The stories center around Punchinello, a Wemmick, as he lives in his fallen little world of Wemmicksville. Wemmicks are little wooden people and their Maker, the woodcarver Eli, lives atop the nearby hill. The use of Eli (Hebrew for “My God”) for the “God-figure” is well done. Lucado’s main goal in both books seems to be to address the issue of self-esteem. In the sequel this is not bad as the point is simply not to try to be like everyone else. In You Are Special, however, self-esteem seems to trump the gospel. When Punchinello approaches Eli for the first time, Eli’s only message is “You’re ok.” The goal of coming to God on a regular basis is feeling better about yourself, no longer being worried about other’s opinions. Surely finding peace in God’s acceptance is a good point, but sinful people, including children, cannot find acceptance with God without the gospel. Perhaps some would say, “That’s assumed.” But we cannot simply assume the most important issues. We must speak to the reality of sin and God’s wrath so that our children will see the desperateness of our situation and the glory of the gospel’s offer of forgiveness. Some also shrink from speaking so plainly of sin and wrath to our children, but such fears are without basis. Love requires us to speak truth not to hide from it.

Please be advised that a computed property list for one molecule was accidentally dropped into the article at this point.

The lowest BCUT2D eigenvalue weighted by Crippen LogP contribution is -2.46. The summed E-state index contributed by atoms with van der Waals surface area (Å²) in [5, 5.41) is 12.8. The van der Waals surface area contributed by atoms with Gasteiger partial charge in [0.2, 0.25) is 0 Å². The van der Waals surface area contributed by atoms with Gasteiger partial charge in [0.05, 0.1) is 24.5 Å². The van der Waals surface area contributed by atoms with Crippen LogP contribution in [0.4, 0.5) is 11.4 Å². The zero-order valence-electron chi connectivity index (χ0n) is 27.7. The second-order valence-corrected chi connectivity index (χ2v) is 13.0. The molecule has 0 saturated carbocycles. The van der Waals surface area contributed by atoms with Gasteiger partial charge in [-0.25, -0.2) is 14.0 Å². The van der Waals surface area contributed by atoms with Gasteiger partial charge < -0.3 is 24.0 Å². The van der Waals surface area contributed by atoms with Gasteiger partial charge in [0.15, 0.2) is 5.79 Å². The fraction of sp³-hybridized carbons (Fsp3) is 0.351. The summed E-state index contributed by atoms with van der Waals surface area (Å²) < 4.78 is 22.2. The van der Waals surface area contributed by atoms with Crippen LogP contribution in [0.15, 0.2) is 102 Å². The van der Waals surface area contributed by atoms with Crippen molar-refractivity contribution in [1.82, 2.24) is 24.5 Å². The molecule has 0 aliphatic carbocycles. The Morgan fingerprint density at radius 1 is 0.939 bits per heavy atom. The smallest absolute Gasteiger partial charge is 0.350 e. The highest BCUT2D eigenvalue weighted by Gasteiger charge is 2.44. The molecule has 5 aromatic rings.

In the end the creativity of these stories is nice, but the theology is shallow, superficial and man-centered. I want books for my children that present the glory and greatness of God, the reality of sin, and the incredible wonder of God’s grace in the gospel. There are enough books in this direction not to bother with books like these two.

Tuesday, March 21, 2006

Shepherd Press Catalogue

Shepherd Press Catalogue